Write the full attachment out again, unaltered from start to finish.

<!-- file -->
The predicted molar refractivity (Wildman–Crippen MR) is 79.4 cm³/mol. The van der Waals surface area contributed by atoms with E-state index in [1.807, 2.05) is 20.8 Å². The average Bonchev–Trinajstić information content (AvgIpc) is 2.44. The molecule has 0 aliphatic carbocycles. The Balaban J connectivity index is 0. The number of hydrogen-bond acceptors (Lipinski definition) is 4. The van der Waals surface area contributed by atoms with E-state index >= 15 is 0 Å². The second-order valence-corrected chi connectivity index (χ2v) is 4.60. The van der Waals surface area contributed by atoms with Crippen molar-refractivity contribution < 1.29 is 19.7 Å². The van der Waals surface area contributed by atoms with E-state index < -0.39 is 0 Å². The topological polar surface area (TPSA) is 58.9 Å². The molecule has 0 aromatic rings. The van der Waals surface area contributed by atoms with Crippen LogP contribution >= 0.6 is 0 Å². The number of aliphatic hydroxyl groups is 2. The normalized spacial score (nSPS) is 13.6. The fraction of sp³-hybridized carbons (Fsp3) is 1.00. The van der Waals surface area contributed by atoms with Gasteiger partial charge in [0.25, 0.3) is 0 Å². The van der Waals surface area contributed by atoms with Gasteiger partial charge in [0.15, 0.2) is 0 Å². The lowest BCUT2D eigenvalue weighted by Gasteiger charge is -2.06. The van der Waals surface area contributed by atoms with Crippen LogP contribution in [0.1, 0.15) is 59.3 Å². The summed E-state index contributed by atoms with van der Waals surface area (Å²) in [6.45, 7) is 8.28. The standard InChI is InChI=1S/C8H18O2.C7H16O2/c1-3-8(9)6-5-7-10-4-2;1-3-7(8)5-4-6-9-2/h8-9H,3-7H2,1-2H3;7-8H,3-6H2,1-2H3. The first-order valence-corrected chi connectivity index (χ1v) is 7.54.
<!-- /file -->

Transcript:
The predicted molar refractivity (Wildman–Crippen MR) is 79.4 cm³/mol. The van der Waals surface area contributed by atoms with E-state index in [1.807, 2.05) is 20.8 Å². The average Bonchev–Trinajstić information content (AvgIpc) is 2.44. The molecule has 0 aliphatic carbocycles. The Balaban J connectivity index is 0. The number of hydrogen-bond acceptors (Lipinski definition) is 4. The van der Waals surface area contributed by atoms with E-state index >= 15 is 0 Å². The second-order valence-corrected chi connectivity index (χ2v) is 4.60. The van der Waals surface area contributed by atoms with Crippen molar-refractivity contribution < 1.29 is 19.7 Å². The van der Waals surface area contributed by atoms with E-state index < -0.39 is 0 Å². The topological polar surface area (TPSA) is 58.9 Å². The molecule has 0 aromatic rings. The van der Waals surface area contributed by atoms with Crippen LogP contribution >= 0.6 is 0 Å². The number of aliphatic hydroxyl groups is 2. The normalized spacial score (nSPS) is 13.6. The fraction of sp³-hybridized carbons (Fsp3) is 1.00. The van der Waals surface area contributed by atoms with Gasteiger partial charge in [0.25, 0.3) is 0 Å². The van der Waals surface area contributed by atoms with Gasteiger partial charge in [0.15, 0.2) is 0 Å². The lowest BCUT2D eigenvalue weighted by Gasteiger charge is -2.06. The van der Waals surface area contributed by atoms with Crippen LogP contribution in [0.1, 0.15) is 59.3 Å². The summed E-state index contributed by atoms with van der Waals surface area (Å²) in [6.45, 7) is 8.28. The standard InChI is InChI=1S/C8H18O2.C7H16O2/c1-3-8(9)6-5-7-10-4-2;1-3-7(8)5-4-6-9-2/h8-9H,3-7H2,1-2H3;7-8H,3-6H2,1-2H3. The first-order valence-corrected chi connectivity index (χ1v) is 7.54.